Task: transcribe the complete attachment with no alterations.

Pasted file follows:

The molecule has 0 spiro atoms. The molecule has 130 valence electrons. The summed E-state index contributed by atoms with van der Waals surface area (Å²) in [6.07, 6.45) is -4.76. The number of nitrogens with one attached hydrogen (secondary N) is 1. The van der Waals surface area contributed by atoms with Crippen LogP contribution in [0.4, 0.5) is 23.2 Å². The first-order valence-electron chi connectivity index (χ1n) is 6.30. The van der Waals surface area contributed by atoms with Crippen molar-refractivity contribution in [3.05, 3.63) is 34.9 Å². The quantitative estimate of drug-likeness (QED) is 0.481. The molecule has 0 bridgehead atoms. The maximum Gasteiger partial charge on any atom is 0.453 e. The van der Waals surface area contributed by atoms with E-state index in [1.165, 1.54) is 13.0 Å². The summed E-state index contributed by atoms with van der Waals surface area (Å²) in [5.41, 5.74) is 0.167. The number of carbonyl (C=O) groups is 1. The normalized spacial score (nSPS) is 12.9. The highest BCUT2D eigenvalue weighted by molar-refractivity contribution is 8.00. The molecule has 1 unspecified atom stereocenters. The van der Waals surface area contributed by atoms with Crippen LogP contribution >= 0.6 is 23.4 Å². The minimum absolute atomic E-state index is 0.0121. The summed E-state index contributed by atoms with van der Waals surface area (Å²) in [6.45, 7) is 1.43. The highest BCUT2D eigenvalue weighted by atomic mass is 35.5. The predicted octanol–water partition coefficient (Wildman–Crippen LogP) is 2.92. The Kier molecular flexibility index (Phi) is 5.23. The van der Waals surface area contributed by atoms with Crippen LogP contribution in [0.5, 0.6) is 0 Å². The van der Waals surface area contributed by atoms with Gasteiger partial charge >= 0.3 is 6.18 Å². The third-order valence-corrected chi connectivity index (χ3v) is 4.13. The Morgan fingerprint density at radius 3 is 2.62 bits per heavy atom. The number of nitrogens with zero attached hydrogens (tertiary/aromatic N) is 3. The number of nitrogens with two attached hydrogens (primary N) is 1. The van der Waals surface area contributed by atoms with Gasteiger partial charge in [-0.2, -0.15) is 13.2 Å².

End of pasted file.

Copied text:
The molecule has 0 spiro atoms. The molecule has 130 valence electrons. The summed E-state index contributed by atoms with van der Waals surface area (Å²) in [6.07, 6.45) is -4.76. The number of nitrogens with one attached hydrogen (secondary N) is 1. The van der Waals surface area contributed by atoms with Crippen LogP contribution in [0.4, 0.5) is 23.2 Å². The first-order valence-electron chi connectivity index (χ1n) is 6.30. The van der Waals surface area contributed by atoms with Crippen molar-refractivity contribution in [3.05, 3.63) is 34.9 Å². The quantitative estimate of drug-likeness (QED) is 0.481. The molecule has 0 bridgehead atoms. The maximum Gasteiger partial charge on any atom is 0.453 e. The van der Waals surface area contributed by atoms with E-state index in [1.165, 1.54) is 13.0 Å². The summed E-state index contributed by atoms with van der Waals surface area (Å²) in [5.41, 5.74) is 0.167. The number of carbonyl (C=O) groups is 1. The normalized spacial score (nSPS) is 12.9. The highest BCUT2D eigenvalue weighted by molar-refractivity contribution is 8.00. The molecule has 1 unspecified atom stereocenters. The van der Waals surface area contributed by atoms with Crippen LogP contribution >= 0.6 is 23.4 Å². The minimum absolute atomic E-state index is 0.0121. The summed E-state index contributed by atoms with van der Waals surface area (Å²) in [6.45, 7) is 1.43. The highest BCUT2D eigenvalue weighted by atomic mass is 35.5. The predicted octanol–water partition coefficient (Wildman–Crippen LogP) is 2.92. The Kier molecular flexibility index (Phi) is 5.23. The van der Waals surface area contributed by atoms with Crippen LogP contribution in [0.5, 0.6) is 0 Å². The van der Waals surface area contributed by atoms with Gasteiger partial charge >= 0.3 is 6.18 Å². The third-order valence-corrected chi connectivity index (χ3v) is 4.13. The Morgan fingerprint density at radius 3 is 2.62 bits per heavy atom. The number of nitrogens with zero attached hydrogens (tertiary/aromatic N) is 3. The number of nitrogens with two attached hydrogens (primary N) is 1. The van der Waals surface area contributed by atoms with Gasteiger partial charge in [-0.2, -0.15) is 13.2 Å².